To create interest among old and new customers, Digicel has decided to transform its TchoTcho service into Mon Cash.
Digicel's Tcho-Tcho has been re-branded as Mon Cash. For subscribers no standard bank account is necessary to use Mon Cash. The updated version includes more functionality with an expanded network of authorized agents. Account types offered include mini and comprehensive portfolios and a regular account.
The new version is focusing on intra-Haiti money transfers. Digicel boasts Mon Cash ". . . the safest, most convenient, fastest and . . . economical to send and receive money . . ." in Haiti.
Natcom has decided to get into the game of Lajan Cash. The trade name of the Mobile Banking launched through the use of cell phone as electronic wallet.
On Monday, June 1, 2015, the Haitian Prime Minister Evans Paul took part at the launching ceremony of 'Lajan Cash" held in the Natcom auditorium. "Lajan Cash" is a form of electronic wallet, now available on the Natcom network. With the introduction of this new opportunity, the Natcom cell phone users can use their mobile phones to electronic payment solutions, and this became possible with the result a of partnership between Natcom and the Banque Nationale de Credit (BNC). The Natcom subscribers can spend and transfer money with speed and confidence. Evans Paul, as the Head of Government welcomed the new product and hoped this would be more accessible to all people in the country including those in rural areas in near future.
It was not long that you needed 40 Haitian gourde to get one U.S. dollar. This is expected to increase even more.
The exchange rate for the Haitian Gourde per U.S. Dollar had remained unchanged at 47.20 between May 2014 and April 2015. The same currency exchange rate was averaged at 31.89 to a U.S. Dollar from 1994 until 2015 with a maximum of 50.00 (in February 2003) and a minimum of 14.85 (in August 1996). However, over dependence on import from countries like, the Dominican Republic and United States have resulted excessive outflow of foreign currency reserve, because the exporters of foreign countries accept payment only in their own currency or currency of their choice. Inflow of foreign currency in a country is mainly generated through its exports. Unfortunately, the imports in Haiti have always overshadowed Haitian exports. As a result, higher demand for U.S Dollar than its supply will eventually push its price higher. In consequence, the current exchange rate 48.75 gourdes for a dollar may soon surpass 50.00. If that happens, that would be the steepest devaluation of the Haitian gourde in past 15 years. To some extent, unstable economical and political situations, dysfunctional Parliament are also some of its contributing factors.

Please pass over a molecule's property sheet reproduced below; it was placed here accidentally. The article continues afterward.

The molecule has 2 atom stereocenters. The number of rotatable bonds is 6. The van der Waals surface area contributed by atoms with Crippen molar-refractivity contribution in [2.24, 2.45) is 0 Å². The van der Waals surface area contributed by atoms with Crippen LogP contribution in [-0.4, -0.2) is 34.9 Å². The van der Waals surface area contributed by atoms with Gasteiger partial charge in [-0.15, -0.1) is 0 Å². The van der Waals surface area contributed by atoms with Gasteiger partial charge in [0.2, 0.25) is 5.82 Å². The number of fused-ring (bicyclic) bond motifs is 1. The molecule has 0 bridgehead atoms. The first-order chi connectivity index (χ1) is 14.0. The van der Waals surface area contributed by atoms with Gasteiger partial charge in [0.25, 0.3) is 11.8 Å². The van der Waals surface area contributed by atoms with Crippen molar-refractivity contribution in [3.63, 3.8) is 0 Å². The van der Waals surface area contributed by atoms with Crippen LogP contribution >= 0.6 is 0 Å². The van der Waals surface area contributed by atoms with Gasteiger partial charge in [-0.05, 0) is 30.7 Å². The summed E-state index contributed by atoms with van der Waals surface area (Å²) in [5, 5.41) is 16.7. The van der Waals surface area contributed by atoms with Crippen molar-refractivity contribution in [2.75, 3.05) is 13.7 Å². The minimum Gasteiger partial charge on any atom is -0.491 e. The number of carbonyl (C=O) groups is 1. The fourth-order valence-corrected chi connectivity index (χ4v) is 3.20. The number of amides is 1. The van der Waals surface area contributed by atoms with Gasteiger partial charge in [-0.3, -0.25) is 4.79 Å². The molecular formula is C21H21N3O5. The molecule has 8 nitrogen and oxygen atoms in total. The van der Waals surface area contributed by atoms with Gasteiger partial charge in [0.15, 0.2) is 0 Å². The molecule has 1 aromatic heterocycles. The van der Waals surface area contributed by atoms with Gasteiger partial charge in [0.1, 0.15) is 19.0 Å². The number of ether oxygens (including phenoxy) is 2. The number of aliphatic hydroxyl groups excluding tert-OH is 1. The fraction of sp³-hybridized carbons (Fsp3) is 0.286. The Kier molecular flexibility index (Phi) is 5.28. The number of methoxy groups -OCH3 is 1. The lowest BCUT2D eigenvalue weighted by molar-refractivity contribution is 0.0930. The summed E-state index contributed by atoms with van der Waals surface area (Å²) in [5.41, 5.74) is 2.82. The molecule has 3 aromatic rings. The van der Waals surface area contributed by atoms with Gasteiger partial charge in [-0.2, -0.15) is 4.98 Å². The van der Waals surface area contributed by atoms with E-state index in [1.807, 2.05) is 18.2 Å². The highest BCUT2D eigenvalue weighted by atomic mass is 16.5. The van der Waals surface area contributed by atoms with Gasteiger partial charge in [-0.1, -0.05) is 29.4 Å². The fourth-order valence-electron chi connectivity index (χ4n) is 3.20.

These Haitian bank notes were created in commemoration of the 250th Anniversary of Port-Au-Prince and President Florvil Hyppolite
Born as Louis Mondestin Florvil Hyppolite, he was a black man of the elite class who was chosen by the Constituent Assembly of Haiti, on a meeting in Gonaives on October 9, 1889, to be the nation's president, a title he would hold for a period of seven years. The decision was made following Hyppolite's clash with the then president, François Denys Legitime, who Hyppolite would overthrow. Within that war it is said Legitime had the backing of France and the British, while Hyppolite had tried to secure that of America by guaranteeing the US a Haitian region named Mole Saint Nicolas. From the deal, Hyppolite would receive aid and additional security.
Here is an interesting picture where Haitian currency is being transported via Bourette.
Haiti has long been known to be the poorest of countries in the Western Hemisphere. Still, its GDP growth in 2012 was reported at 1.3% making its annual GDP approximately $13 billion. One of Haiti's problems is that it has a higher inflation rate than other low-income countries in a similar circumstance. It also has to battle a lack of investment opportunities and repeated disasters that cripple the economy. In 2012, the country listed revenues of $1.35 billion, with expenses of $1.446 billion.
Here is a picture of Haiti currency, specifically Gourde and dollar.
The first Haitian money which is the gourde started in circulation 1813, some 10 years after its independence. It replaced a previous currency called the livre. The Haitian Gourde was valued at the time at 8 livres.